Neuroimaging: Discoveries from Fetus to Adult

Saturday, 14 February 2015: 1:30 PM-4:30 PM
Room 230A (San Jose Convention Center)
Advances in neuroimaging have led to new opportunities to gather data on brain structure and function in humans that were previously unattainable. These advances have provided opportunities to decipher the mysteries of brain development before and after birth through childhood, as well as during periods of age-dependent change, including adolescence and in the elderly. The information has led to new concepts of the early roots of risk for mental and neurological disorders and vulnerabilities that arise in the aging process. In fetal development, the assembly of circuits that will serve complex brain functions can be tracked, along with defining those circuits and individuals who are at great risk for brain disruption. These same brain regions undergo dramatic changes in childhood and into adolescence, and neuroimaging findings are revealing relationships between such changes and cognition, decision-making, and reward. In aging, neuroimaging methods can monitor decline in a circuit-specific fashion. The technology revolution also has led to new ideas of individual vulnerability to Alzheimer’s and other diseases that target these same brain regions. Experts will discuss the technical challenges of imaging across the lifespan; bioethics issues regarding the use of brain structure-function information; and how “big science” efforts are helping to resolve the biological basis of healthy and unhealthy brain maturation and aging.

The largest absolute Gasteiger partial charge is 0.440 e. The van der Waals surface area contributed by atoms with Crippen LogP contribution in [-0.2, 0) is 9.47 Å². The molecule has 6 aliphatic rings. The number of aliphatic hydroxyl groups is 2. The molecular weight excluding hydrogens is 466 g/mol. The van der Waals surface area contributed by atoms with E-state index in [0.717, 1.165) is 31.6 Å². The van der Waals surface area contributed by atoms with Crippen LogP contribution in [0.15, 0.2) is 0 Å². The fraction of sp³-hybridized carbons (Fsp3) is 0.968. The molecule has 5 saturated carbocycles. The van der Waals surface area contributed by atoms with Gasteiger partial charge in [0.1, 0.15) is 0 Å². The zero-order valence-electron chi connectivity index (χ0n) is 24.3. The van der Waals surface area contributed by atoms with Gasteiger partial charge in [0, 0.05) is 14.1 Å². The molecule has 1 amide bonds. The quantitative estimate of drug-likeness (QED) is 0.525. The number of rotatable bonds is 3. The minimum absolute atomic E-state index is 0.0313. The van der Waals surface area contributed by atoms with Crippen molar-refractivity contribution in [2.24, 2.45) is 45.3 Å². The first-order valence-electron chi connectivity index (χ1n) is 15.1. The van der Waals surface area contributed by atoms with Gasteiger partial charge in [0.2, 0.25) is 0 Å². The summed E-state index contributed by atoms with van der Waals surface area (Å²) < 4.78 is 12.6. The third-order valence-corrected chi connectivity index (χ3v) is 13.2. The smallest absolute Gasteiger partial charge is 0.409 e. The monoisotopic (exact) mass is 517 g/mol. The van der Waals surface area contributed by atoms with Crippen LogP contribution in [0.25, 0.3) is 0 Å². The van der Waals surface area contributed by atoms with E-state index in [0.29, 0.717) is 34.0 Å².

Pat Levitt, University of Southern California
Catherine Limperopoulos, Children's National Medical Center
Frontiers of Human Fetal Brain Imaging in Health and Disease Risk
Beatriz Luna, University of Pittsburgh
Neuroimaging for Solving Mysteries of the Teenage Brain
Scott A. Small, Columbia University
Deciphering the Circuit Codes for Aging and Brain Disease
See more of: Biology and Neuroscience
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